The RANT about RENT

Many business enthusiasts face this dilemma once they decide to open up their business establishment, specially those who are on their first business venture. There are a number of pros and cons that renting offers to your business but these pros and cons does not apply to all.

What I would enumerate are the pros and cons of renting in a feasible place that would attract your target customers at the same time, gaining market popularity. This might not be applicable to places that was poorly established yet incurring monthly rent.

Observing the place would minimize the failure in deciding the perfect location for your business and once you have that viable location, you now have to consider these factors:

PROS:

1. You are near and visible to your market.

This has been the best benefit of having a viable place. Since you are near to your target market, you can directly sell to them at their convenience. Aside from that, they would also be able to know you and what products or services can you offer on the table.

2. Sales volume would be unlimited.

Being in touch with your clients or customers, you now have unlimited opportunities looming around. You might even exceed your sales projections on the area once your products or services are known to be of high quality at a viable price.

3. More convenient than having a home business.

Although home business is a good idea, having a  specific place to do your business is much better since you would be away from your home which means you cannot be distracted while you are doing your thing at home except during emergency. Imagine the benefit of having a good night sleep which cannot be enjoined by those who have their businesses at home since they might be disturbed any time of the day.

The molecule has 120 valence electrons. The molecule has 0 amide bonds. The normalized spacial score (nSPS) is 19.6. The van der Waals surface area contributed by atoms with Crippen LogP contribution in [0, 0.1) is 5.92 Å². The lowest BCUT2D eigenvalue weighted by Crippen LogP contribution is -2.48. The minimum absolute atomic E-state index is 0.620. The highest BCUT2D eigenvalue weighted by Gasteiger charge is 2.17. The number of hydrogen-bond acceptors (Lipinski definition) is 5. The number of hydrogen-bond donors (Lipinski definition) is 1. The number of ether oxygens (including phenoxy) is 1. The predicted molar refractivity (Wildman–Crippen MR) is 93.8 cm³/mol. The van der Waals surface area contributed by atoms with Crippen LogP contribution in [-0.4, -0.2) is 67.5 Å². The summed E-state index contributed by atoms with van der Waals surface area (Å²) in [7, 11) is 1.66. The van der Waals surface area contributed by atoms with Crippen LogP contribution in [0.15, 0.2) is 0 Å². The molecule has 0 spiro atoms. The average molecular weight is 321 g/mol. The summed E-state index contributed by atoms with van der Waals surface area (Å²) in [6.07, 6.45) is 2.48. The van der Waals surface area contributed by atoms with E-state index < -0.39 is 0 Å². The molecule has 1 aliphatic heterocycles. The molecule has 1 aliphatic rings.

CONS:

1. The rent might be too high for your business.

This might be the issue of wholesalers, distributors and retailers. They only rely on their mark-up in determining whether such mark-up on their products would be able to cover up their operating costs. Once the rent is eating up your potential profits, might as well look for a cheaper one than loosing your business.

2. The place might not be suitable for your business.

Another dilemma that you might realize when you are already starting the contract with your lessor. Imagine if you are into a restaurant business and your place does not even have a sink. Adios! Amigo! This could be well avoided if you really know what facilities do you need and how big. You should just not look the place on a market’s perspective but also on how you would operate on such place.

3. There are too many competitors on the area.

This scenario might prompt you to look for another place, but if you know you have an edge over your possible competitors, then proceed. Having too many competitors might also mean that the area is not dominated by a sole provider but rather, by everyone offering the same products or services. If the area is dominated by one, that is much more of a red flag than having a lot of competitors on the same segment.

 

Considering these factors might give you a hindsight as to whether to pursue or to decline your lease contract. These are only the general factors you might want to consider, but this list could be your guide. I may have not cite everything as possible so if you might have questions or ideas, feel free to use the comments. Thank you for reading.

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